My main opinion of Bradley Manning is that it sounds like he has pretty serious emotional problems and turned out not to be a particularly effective whistleblower, the former probably having quite a bit to do with the latter. And while there almost certainly will be a live-action movie about WikiLeaks and Manning’s relationship with the organization, and with Adrian Lamo, who busted him, I’m actually much more intrigued by this short animated film, Bradley Manning Had Secrets (go to the site to watch it), by filmmaker Adam Butcher.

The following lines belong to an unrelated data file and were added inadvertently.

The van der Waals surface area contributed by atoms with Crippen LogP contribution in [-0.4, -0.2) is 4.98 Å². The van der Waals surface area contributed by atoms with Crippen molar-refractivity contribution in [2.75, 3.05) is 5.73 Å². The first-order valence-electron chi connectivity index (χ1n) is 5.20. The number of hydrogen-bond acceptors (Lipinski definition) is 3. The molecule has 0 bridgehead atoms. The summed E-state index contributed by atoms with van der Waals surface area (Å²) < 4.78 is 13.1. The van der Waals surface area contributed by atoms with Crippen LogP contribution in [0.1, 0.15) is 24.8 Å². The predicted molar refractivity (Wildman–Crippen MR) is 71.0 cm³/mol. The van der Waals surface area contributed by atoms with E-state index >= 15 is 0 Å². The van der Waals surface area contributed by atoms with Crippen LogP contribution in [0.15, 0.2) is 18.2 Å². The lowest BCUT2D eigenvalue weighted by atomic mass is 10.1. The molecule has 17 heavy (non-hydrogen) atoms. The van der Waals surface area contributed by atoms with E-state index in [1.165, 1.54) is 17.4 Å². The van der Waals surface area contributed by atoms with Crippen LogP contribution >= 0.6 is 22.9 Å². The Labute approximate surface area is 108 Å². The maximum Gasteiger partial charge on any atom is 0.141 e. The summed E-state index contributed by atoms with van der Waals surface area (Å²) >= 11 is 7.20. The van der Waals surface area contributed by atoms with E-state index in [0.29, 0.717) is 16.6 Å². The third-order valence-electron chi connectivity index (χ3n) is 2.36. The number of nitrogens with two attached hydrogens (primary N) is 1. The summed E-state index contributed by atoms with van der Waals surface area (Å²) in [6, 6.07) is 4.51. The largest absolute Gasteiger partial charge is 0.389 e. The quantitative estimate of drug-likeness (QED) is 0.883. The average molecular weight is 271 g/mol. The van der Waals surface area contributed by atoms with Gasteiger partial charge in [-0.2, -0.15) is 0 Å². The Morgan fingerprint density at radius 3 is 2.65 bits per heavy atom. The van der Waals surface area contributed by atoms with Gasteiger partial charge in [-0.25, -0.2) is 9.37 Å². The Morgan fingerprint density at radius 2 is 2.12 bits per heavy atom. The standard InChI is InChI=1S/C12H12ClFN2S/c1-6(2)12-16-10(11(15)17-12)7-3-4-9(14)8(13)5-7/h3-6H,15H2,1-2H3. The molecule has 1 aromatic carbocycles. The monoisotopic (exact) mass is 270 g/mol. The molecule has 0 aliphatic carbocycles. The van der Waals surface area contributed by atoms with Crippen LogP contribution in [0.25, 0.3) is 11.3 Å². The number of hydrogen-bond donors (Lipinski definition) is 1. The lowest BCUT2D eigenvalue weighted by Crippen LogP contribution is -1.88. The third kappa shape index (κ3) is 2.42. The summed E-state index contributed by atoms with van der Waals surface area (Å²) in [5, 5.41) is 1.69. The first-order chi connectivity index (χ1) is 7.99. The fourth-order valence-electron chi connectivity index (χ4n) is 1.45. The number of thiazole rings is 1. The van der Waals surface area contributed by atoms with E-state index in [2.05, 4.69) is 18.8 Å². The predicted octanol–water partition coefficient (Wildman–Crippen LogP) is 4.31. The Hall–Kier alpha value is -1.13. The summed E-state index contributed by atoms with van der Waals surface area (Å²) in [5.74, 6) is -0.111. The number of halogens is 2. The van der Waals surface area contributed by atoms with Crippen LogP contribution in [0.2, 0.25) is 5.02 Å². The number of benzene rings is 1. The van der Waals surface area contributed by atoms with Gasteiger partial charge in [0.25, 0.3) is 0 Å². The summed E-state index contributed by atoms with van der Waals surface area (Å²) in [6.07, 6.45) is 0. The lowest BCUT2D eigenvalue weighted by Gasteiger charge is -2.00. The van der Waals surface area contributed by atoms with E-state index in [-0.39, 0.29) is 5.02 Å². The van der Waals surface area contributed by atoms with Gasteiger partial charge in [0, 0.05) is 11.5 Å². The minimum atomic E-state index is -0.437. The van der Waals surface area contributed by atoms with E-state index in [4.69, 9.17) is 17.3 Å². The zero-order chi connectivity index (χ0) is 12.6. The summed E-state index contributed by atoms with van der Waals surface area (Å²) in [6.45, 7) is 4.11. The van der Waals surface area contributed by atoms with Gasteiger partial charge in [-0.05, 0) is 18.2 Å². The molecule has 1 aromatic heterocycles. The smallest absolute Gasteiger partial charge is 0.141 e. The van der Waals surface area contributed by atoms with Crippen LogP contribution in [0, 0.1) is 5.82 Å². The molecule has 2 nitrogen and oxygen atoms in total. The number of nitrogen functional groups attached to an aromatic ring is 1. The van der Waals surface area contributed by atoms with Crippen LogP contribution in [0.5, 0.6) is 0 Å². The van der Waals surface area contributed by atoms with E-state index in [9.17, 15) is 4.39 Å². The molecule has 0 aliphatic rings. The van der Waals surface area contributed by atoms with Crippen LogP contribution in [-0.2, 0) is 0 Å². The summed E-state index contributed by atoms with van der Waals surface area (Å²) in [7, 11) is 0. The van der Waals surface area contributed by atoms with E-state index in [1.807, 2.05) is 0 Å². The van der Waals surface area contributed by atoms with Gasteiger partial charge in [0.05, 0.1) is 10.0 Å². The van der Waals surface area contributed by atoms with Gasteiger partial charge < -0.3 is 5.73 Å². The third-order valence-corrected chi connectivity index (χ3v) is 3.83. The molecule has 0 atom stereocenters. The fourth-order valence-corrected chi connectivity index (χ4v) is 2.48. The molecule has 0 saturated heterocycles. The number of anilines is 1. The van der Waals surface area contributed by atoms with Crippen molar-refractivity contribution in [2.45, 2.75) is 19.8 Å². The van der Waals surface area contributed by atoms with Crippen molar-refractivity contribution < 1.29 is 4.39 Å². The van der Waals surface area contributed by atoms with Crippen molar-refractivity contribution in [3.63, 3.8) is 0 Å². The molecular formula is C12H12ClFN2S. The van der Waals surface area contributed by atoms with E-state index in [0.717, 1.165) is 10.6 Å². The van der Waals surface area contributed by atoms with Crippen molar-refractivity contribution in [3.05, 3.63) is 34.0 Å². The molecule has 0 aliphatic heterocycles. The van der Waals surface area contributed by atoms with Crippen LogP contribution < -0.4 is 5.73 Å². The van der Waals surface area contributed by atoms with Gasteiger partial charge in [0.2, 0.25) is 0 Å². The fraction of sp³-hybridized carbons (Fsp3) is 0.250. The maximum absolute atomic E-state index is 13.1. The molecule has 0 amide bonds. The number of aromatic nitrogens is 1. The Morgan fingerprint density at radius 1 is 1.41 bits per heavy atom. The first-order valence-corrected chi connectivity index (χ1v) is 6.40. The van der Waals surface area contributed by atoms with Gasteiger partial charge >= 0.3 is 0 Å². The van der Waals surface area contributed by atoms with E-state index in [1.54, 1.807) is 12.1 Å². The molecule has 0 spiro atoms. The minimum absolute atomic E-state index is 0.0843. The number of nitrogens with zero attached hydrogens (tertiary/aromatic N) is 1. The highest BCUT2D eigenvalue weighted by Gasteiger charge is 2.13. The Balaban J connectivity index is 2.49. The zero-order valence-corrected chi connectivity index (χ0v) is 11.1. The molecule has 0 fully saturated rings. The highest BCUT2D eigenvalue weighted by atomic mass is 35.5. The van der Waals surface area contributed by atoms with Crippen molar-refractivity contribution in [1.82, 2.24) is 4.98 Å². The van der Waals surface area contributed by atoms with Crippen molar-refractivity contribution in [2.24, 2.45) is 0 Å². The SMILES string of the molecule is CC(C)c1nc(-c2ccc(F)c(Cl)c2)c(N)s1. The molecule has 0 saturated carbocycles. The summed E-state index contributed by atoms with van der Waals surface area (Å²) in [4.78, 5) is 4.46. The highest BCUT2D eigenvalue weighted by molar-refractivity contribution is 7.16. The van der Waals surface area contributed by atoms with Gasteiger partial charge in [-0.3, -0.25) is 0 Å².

The dialogue will be familiar to anyone who’s followed the story at all, it’s drawn directly from Manning and Lamo’s chat logs. But it’s amazing how much it adds to see those words in motion, transmogrifying into a pile of supply boxes, an image of Manning in women’s clothes, and to hear them spoken, full of stress and wistfulness. I’d be curious to know if anyone’s studying text-based communication, like texting and instant messages, to see if we’re either misunderstanding each other more without tone of voice and facial expressions, or if we’re sharpening our skills of interpretation to catch nuance and tone in the written word. Because of who each man was, and because of Lamo’s decision to string Manning along, Manning and Lamo’s conversations seemed designed to allow for significant misinterpretation of both the specifics of what the other was saying, and what the conversations meant to the person on the receiving end of the messages. But even without stakes that high, the way we talk to each other can get fraught without us even knowing it.